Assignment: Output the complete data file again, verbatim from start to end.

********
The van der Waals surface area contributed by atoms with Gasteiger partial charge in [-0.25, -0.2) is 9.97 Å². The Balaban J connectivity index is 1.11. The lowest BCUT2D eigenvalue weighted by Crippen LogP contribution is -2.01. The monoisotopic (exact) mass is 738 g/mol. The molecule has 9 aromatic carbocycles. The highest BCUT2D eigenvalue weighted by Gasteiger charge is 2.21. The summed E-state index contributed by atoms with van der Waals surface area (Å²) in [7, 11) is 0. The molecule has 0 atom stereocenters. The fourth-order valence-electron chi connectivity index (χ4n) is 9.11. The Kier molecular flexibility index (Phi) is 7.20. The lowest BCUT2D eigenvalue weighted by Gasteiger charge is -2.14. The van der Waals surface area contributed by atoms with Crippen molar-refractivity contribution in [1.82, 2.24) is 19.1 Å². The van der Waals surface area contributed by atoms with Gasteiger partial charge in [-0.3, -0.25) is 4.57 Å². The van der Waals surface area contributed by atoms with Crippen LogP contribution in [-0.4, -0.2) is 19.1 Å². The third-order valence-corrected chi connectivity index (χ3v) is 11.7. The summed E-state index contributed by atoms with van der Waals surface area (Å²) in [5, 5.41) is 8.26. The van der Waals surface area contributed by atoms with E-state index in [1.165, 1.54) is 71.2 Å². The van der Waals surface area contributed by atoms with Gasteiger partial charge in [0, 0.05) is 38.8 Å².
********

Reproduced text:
The van der Waals surface area contributed by atoms with Gasteiger partial charge in [-0.25, -0.2) is 9.97 Å². The Balaban J connectivity index is 1.11. The lowest BCUT2D eigenvalue weighted by Crippen LogP contribution is -2.01. The monoisotopic (exact) mass is 738 g/mol. The molecule has 9 aromatic carbocycles. The highest BCUT2D eigenvalue weighted by Gasteiger charge is 2.21. The summed E-state index contributed by atoms with van der Waals surface area (Å²) in [7, 11) is 0. The molecule has 0 atom stereocenters. The fourth-order valence-electron chi connectivity index (χ4n) is 9.11. The Kier molecular flexibility index (Phi) is 7.20. The lowest BCUT2D eigenvalue weighted by Gasteiger charge is -2.14. The van der Waals surface area contributed by atoms with Crippen molar-refractivity contribution in [1.82, 2.24) is 19.1 Å². The van der Waals surface area contributed by atoms with Gasteiger partial charge in [-0.3, -0.25) is 4.57 Å². The van der Waals surface area contributed by atoms with Crippen LogP contribution in [-0.4, -0.2) is 19.1 Å². The third-order valence-corrected chi connectivity index (χ3v) is 11.7. The summed E-state index contributed by atoms with van der Waals surface area (Å²) in [5, 5.41) is 8.26. The van der Waals surface area contributed by atoms with E-state index in [1.165, 1.54) is 71.2 Å². The van der Waals surface area contributed by atoms with Gasteiger partial charge in [0, 0.05) is 38.8 Å².